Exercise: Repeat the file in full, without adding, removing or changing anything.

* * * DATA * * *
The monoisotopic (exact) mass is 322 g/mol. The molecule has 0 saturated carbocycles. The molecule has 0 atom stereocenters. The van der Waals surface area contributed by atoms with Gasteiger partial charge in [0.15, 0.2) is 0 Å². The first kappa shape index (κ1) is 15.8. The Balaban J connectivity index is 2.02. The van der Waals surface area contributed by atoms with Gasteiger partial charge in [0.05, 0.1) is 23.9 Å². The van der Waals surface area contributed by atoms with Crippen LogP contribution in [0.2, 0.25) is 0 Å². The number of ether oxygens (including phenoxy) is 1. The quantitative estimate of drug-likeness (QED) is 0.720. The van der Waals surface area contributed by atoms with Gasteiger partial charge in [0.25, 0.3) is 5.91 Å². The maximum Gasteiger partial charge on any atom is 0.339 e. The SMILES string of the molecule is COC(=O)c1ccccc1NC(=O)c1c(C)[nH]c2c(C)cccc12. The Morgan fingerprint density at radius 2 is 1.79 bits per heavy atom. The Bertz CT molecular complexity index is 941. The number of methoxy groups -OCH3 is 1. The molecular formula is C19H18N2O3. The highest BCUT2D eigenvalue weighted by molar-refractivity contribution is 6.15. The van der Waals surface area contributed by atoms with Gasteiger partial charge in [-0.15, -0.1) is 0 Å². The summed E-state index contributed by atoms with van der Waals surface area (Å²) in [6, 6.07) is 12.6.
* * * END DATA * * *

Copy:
The monoisotopic (exact) mass is 322 g/mol. The molecule has 0 saturated carbocycles. The molecule has 0 atom stereocenters. The van der Waals surface area contributed by atoms with Gasteiger partial charge in [0.15, 0.2) is 0 Å². The first kappa shape index (κ1) is 15.8. The Balaban J connectivity index is 2.02. The van der Waals surface area contributed by atoms with Gasteiger partial charge in [0.05, 0.1) is 23.9 Å². The van der Waals surface area contributed by atoms with Crippen LogP contribution in [0.2, 0.25) is 0 Å². The number of ether oxygens (including phenoxy) is 1. The quantitative estimate of drug-likeness (QED) is 0.720. The van der Waals surface area contributed by atoms with Gasteiger partial charge in [0.25, 0.3) is 5.91 Å². The maximum Gasteiger partial charge on any atom is 0.339 e. The SMILES string of the molecule is COC(=O)c1ccccc1NC(=O)c1c(C)[nH]c2c(C)cccc12. The Morgan fingerprint density at radius 2 is 1.79 bits per heavy atom. The Bertz CT molecular complexity index is 941. The number of methoxy groups -OCH3 is 1. The molecular formula is C19H18N2O3. The highest BCUT2D eigenvalue weighted by molar-refractivity contribution is 6.15. The van der Waals surface area contributed by atoms with Gasteiger partial charge in [-0.15, -0.1) is 0 Å². The summed E-state index contributed by atoms with van der Waals surface area (Å²) in [6, 6.07) is 12.6.